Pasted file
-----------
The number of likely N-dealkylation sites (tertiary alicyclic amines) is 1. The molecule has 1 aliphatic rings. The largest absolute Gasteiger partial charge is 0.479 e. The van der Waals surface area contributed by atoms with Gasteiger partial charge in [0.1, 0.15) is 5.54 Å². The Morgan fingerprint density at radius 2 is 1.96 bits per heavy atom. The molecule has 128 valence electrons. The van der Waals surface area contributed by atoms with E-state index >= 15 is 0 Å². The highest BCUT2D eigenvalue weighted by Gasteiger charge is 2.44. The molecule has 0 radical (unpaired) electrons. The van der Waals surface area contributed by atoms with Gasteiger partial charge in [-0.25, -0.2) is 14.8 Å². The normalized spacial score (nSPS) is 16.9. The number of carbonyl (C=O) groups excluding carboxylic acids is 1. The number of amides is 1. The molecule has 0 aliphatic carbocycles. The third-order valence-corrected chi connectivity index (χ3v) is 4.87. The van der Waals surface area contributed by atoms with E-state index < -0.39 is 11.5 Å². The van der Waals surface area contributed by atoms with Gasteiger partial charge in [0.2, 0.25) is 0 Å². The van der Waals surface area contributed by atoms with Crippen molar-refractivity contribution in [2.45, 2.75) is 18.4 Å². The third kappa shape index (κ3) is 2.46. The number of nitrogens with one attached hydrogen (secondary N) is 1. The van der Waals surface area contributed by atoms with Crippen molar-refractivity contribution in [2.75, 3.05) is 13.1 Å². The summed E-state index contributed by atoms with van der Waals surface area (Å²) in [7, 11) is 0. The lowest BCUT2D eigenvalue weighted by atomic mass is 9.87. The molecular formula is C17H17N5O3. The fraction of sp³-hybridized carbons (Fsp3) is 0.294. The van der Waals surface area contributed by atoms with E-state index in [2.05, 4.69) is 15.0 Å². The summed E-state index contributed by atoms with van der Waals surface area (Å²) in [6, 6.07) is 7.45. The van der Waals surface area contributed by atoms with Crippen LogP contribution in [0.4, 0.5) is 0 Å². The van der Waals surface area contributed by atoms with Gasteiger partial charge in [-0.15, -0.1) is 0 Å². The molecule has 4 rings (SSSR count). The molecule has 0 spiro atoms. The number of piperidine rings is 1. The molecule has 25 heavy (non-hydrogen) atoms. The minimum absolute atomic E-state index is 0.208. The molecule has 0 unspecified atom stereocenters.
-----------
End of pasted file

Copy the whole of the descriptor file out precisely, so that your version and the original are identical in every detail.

The number of likely N-dealkylation sites (tertiary alicyclic amines) is 1. The molecule has 1 aliphatic rings. The largest absolute Gasteiger partial charge is 0.479 e. The van der Waals surface area contributed by atoms with Gasteiger partial charge in [0.1, 0.15) is 5.54 Å². The Morgan fingerprint density at radius 2 is 1.96 bits per heavy atom. The molecule has 128 valence electrons. The van der Waals surface area contributed by atoms with E-state index >= 15 is 0 Å². The highest BCUT2D eigenvalue weighted by Gasteiger charge is 2.44. The molecule has 0 radical (unpaired) electrons. The van der Waals surface area contributed by atoms with Gasteiger partial charge in [-0.25, -0.2) is 14.8 Å². The normalized spacial score (nSPS) is 16.9. The number of carbonyl (C=O) groups excluding carboxylic acids is 1. The number of amides is 1. The molecule has 0 aliphatic carbocycles. The third-order valence-corrected chi connectivity index (χ3v) is 4.87. The van der Waals surface area contributed by atoms with E-state index < -0.39 is 11.5 Å². The van der Waals surface area contributed by atoms with Gasteiger partial charge in [0.2, 0.25) is 0 Å². The van der Waals surface area contributed by atoms with Crippen molar-refractivity contribution in [2.45, 2.75) is 18.4 Å². The third kappa shape index (κ3) is 2.46. The number of nitrogens with one attached hydrogen (secondary N) is 1. The van der Waals surface area contributed by atoms with Crippen molar-refractivity contribution in [2.75, 3.05) is 13.1 Å². The summed E-state index contributed by atoms with van der Waals surface area (Å²) in [7, 11) is 0. The lowest BCUT2D eigenvalue weighted by atomic mass is 9.87. The molecular formula is C17H17N5O3. The fraction of sp³-hybridized carbons (Fsp3) is 0.294. The van der Waals surface area contributed by atoms with E-state index in [2.05, 4.69) is 15.0 Å². The summed E-state index contributed by atoms with van der Waals surface area (Å²) in [6, 6.07) is 7.45. The van der Waals surface area contributed by atoms with Crippen LogP contribution in [0.4, 0.5) is 0 Å². The van der Waals surface area contributed by atoms with Gasteiger partial charge in [-0.15, -0.1) is 0 Å². The molecule has 4 rings (SSSR count). The molecule has 0 spiro atoms. The number of piperidine rings is 1. The molecule has 25 heavy (non-hydrogen) atoms. The minimum absolute atomic E-state index is 0.208. The molecule has 0 unspecified atom stereocenters.